“What, then, shall we say in response to these things? If God is for us, who can be against us? He who did not spare his own Son, but gave him up for us all – how will he not also, along with him, graciously give us all things? Who will bring any charge against those whom God has chosen? It is God who justifies. Who then is the one who condemns? No one. Christ Jesus who died – more than that, who was raised to life – is at the right hand of God and is also interceding for us. Who shall separate us from the love of Christ? Shall trouble or hardship or persecution or famine or nakedness or danger or sward? As it is written: “For your sake we face death all day long; we are considered as sheep to be slaughtered.” No, in all these things we are more than conquerors through him who loved us. For I am convinced that neither death nor life, neither angles nor demons, neither the present nor the future, nor any powers, neither height nor depth, nor anything else in all creation, will be able to separate us from the love of God that is in Christ Jesus our Lord.” Romans 8:31-39
Take some time to answer the following question on a piece of paper.
The worst thing I can imagine feeling is:
Describe the emotion and why it’s the worst:
What could cause an emotion like this?
How would you react if you felt this way?
What is the most terrible thing that could happen from feeling this way?
Fear can distort our sense of reality. I used to worry all the time about Faith’s health and her dying. Having witnessed so much medical trauma, I got in the habit of worrying about every symptom and googling it.
On three separate occasions I called an ambulance for her and it turned out to be gas pains, a leg cramp, and crying so hard she temporarily stopped breathing. Of course, lacking emotional regulation, she could be hard to read. But each time the worry for her consumed me and I imagined her dying in my mind.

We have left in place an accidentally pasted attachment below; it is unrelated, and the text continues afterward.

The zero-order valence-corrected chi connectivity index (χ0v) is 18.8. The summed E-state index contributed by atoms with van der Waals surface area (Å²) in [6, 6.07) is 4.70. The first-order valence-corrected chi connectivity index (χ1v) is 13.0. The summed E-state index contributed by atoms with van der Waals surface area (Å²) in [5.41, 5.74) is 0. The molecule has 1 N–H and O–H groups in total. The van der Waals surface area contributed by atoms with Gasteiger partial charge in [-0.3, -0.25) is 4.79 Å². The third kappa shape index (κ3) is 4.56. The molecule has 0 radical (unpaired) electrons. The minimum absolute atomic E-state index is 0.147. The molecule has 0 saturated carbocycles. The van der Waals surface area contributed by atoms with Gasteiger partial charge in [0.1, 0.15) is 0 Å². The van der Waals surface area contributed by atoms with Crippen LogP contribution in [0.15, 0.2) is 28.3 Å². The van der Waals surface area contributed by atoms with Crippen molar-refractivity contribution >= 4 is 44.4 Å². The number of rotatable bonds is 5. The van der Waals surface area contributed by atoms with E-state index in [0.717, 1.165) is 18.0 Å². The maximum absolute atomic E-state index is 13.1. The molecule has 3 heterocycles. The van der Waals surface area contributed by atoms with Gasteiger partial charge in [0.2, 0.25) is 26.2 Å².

I felt like we were in a perpetual state of going from one crisis to another and started to wonder if we were those “crisis people.” You know the ones who thrive on drama and look for it at every corner? I started to think that could be us and we were attracting it into our lives by always looking for it.
Worry is borrowing trouble that isn’t even ours to experience. An amazing thing happened when I started to look for it less, we started experiencing it a whole lot less. I hope you found that by facing the thing you were most afraid of, even though you know it would hurt, you now understand you would be okay.
Bringing our hidden fears out of darkness, and exposing them to light, allows God’s truth to penetrate our hearts and rest in his goodness to us.
Facing my worsts fears for Faith, her lack of independence as an adult, has helped me start to reframe it and learn from other adoptive parents, instead of dread and shove it away. Because I’m working through my fear over her future, when she still struggles with basic self care tasks, I don’t get triggered by it and fear the worst in that moment.
When I’m not living in fear of the future, it helps me live with more empathy in the moment, and show up as the parent I want to be. You can learn more tools for overcoming fear, failures, and toxic thinking as foster or adoptive parent in my book, Faith Forward Adoption, which is available on Amazon.